Rembów – Castle Szumsko


   The first known owners of the village of Rembów were representatives of the Odrowąż family, who in the first half of the 14th century founded a castle originally called Szumsko or Sumsko. The initiator of the construction could have been Jakub, a Kraków tribunus and castellan of Żarnów, who died in 1331, or Krzesław, who lived until 1357. It is also possible that Jakub started the construction and the work was completed by Krzesław, who did not hold any higher offices. After the latter’s death, the castle, due to marital affinity, became the property of the Porai family. When they built a new seat in Kurozwęki, Szumsko was abandoned and partially demolished before the end of the 15th century. The castle was used for a short time, which may have been due to construction errors – it was built not on rock, but on clay gound, which caused the walls to slide and problems with the statics of the building.


   The castle consisted of a perimeter wall made of sandstone and erratic boulders, defining an irregular oval measuring 24 x 36 meters. From the outside, its defense was provided by a moat with an average depth of about 7 meters, from which stones were selected to build Szumsko. The eastern part of the castle was located much higher than the western part, because the perimeter of the walls included a small hill. The castle buildings, despite the small size of the entire complex and its short functioning, were quite diversified and developed.
   The gate was located in the southwestern part. It was an opening only 1.5 meters wide, flanked on the outside by two buttresses. To the east of the gate there was a building measuring 6.5 x 7.7 meters. The central part of the castle was occupied by a house, probably a tower-like, with two or three floors, built on a square plan with sides of 6 meters and walls 1 meter thick. Both of these buildings closed with their western walls a small, triangular courtyard with sides 12-13 meters long, located in the western part of the castle. From the north, the courtyard was closed by the main, elongated and slightly bent residential building on a trapezoidal plan, to which the tower house was adjacent with its northern wall. A trapezoidal building at the northern section of the perimeter wall, was probably built in the second stage of construction. It consisted of three rooms in ground floor and had dimensions of 6 x 24 meters.
   In the eastern part of the castle, there was another tower-like building, erected on a square plan with sides 5.2 meters long and walls 1.3 to 1.5 meters thick. This tower was located in the highest part of the castle, at the top of the hill, in the immediate vicinity of the perimeter wall. This would indicate that it most likely served as a bergfried, i.e. a tower of final defense in which people took refuge in times of danger, for example if the western courtyard was captured. On a daily basis, its lowest floor could be used as a pantry, storage room or possibly a prison cell.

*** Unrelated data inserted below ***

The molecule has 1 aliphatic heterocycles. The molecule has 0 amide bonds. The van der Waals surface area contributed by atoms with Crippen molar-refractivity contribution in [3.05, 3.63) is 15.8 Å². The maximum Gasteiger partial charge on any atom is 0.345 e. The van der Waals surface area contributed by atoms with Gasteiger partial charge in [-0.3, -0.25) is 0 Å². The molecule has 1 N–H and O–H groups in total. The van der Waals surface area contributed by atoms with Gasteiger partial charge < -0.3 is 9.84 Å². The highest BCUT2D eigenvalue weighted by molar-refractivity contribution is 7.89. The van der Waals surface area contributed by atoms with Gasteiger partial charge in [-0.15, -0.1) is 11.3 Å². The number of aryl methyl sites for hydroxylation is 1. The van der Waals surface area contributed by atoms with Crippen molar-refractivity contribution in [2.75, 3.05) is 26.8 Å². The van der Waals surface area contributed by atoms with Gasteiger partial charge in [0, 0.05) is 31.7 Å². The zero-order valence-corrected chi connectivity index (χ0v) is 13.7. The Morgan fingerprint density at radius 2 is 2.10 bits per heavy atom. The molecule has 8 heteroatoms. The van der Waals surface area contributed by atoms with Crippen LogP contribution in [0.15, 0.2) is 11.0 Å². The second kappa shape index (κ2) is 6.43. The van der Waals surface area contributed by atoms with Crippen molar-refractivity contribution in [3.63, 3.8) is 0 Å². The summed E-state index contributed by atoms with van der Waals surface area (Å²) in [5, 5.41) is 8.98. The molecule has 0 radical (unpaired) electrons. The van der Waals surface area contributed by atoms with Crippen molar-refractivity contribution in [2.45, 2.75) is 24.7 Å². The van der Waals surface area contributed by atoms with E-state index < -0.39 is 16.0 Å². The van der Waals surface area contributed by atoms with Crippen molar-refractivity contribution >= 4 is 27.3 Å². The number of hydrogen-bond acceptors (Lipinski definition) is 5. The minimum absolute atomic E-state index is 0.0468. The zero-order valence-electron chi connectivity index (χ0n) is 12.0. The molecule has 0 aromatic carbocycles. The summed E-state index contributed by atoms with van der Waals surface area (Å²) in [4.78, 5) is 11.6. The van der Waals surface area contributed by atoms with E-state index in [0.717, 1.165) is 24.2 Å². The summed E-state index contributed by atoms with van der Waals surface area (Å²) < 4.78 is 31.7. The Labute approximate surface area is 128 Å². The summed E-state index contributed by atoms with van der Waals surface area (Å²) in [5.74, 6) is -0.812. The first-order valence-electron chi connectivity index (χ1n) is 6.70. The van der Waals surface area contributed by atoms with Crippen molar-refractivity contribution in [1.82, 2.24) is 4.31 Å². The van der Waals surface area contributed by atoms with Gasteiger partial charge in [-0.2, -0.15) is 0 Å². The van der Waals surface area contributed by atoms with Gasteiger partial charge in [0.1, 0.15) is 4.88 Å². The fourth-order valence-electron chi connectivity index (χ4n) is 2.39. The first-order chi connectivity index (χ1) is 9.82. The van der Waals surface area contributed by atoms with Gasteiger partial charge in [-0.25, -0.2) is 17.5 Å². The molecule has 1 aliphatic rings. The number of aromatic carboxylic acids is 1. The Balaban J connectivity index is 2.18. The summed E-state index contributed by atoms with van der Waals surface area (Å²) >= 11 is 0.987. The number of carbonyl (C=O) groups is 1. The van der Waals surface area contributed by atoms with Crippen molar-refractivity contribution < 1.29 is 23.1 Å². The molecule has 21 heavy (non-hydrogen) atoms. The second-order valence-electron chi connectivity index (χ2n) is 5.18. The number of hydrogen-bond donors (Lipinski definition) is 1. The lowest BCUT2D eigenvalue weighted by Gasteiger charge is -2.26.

The only element protruding in front of the castle perimeter walls was the tower located in the north-eastern part, supported by two massive buttresses, protruding to the east parallel to the two walls. This building had a trapezoidal room inside the ground floor, measuring 2-3 x 2.7 meters. Perhaps the rooms on the upper floors were slightly larger if they were built over the buttresses. The space of the upper floors between the buttresses could also be used for latrines, from which feces would fall into the moat.

Current state

   Unfortunately, the castle has not survived to modern times, which is sad because with a small cubature it presented considerable richness with many buildings, towers and the perimeter of the walls, and as such it had no close analogies in Lesser Poland region. On the other hand, early modern reconstructions would probably significantly obscure the original layout and make its identification more difficult. At present, only relics of stone foundations are visible. Admission to the castle area is free.

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Kajzer L., Zamek w Rembowie w województwie sandomierskim [in:] Przemiany architektury rezydencjonalnej w XV–XVIII w. na terenie dawnego województwa sandomierskiego, red. J.Adamczyk, Kielce 2000.
Lasek P., Obronne siedziby rycerskie i możnowładcze w czasach Kazimierza Wielkiego [w:] Wielkie murowanie. Zamki w Polsce za Kazimierza Wielkiego, red. A.Bocheńska, P. Mrozowski, Warszawa 2019.

Leksykon zamków w Polsce, red. L.Kajzer, Warszawa 2003.
Wróblewski S., Zamki i dwory obronne województwa sandomierskiego w średniowieczu, Nowy Sącz 2006.